|Cushman, Robert - Bob|
|Vallet, Jeffrey - Jeff|
Submitted to: Biology of Reproduction Abstracts
Publication Type: Abstract Only
Publication Acceptance Date: 4/13/2012
Publication Date: N/A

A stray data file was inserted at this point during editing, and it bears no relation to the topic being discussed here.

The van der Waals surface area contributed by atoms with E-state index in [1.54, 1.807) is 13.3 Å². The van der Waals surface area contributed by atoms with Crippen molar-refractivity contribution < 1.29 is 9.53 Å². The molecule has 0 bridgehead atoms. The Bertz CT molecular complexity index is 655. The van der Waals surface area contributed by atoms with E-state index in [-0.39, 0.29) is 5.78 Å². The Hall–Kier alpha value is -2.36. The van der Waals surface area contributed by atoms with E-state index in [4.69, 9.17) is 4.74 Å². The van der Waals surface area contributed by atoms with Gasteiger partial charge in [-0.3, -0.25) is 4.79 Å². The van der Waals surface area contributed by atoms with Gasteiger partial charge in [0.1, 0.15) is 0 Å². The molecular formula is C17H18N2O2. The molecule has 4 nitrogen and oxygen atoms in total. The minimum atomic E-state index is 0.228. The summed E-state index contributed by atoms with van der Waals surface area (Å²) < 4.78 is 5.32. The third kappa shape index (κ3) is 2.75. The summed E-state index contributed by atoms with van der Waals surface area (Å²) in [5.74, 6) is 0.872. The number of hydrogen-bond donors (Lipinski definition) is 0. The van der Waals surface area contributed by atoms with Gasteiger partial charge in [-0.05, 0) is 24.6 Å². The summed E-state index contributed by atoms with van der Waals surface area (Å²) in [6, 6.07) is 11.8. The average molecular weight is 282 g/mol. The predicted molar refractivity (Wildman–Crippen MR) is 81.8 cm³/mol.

Technical Abstract: In ruminants, development of the female reproductive tract starts before birth, and primordial follicles in the ovaries activate during the third trimester of gestation. Lambs born as twins have lower birth weights and smaller ovarian reserves than lambs born as singletons. We hypothesized that ewe lambs that were twins in utero would have smaller reproductive tracts and differential expression of genes involved in early follicular development. Crossbred ewes (n = 112) were sacrificed at the USMARC abattoir on days 75, 95, or 135 of gestation. Gravid uteri were harvested and fetuses were removed and weighed. The reproductive tract was removed from each ewe fetus (n = 47). The left ovary was fixed for histological evaluation and the right ovary was frozen in liquid nitrogen for gene expression analysis. The uterus was weighed and frozen. Ewe fetuses that were twins weighed less on day 135 of gestation than ewe fetuses that were singletons (P = 0.008); however, there was no difference in uterine weight (P = 0.43) between twins and singletons. At day 135, twins had fewer primordial follicles per histological section than singletons (P = 0.03). Anti-Müllerian Hormone mRNA was not detectable by real-time RT-PCR, and levels of myelocytomatosis viral oncogene homolog (v-MYC) and Indian Hedgehog (IHH) mRNA did not differ between twins and singletons (P > 0.05). There was an increase in v-MYC gene expression from day 75 to day 135 as primordial follicles activated and granulosa cells began to proliferate (P = 0.01). Levels of IHH mRNA increased (P = 0.001) between day 95 and day 135 as follicles transitioned to the early secondary stage. Gestating as a twin decreased fetal weights and decreased the number of primordial follicles but did not alter development of the reproductive tract or expression of developmental genes in the ovaries of ewe fetuses. These results suggest that intrauterine growth restriction due to crowding increases the rate of loss of germ cells during the last trimester.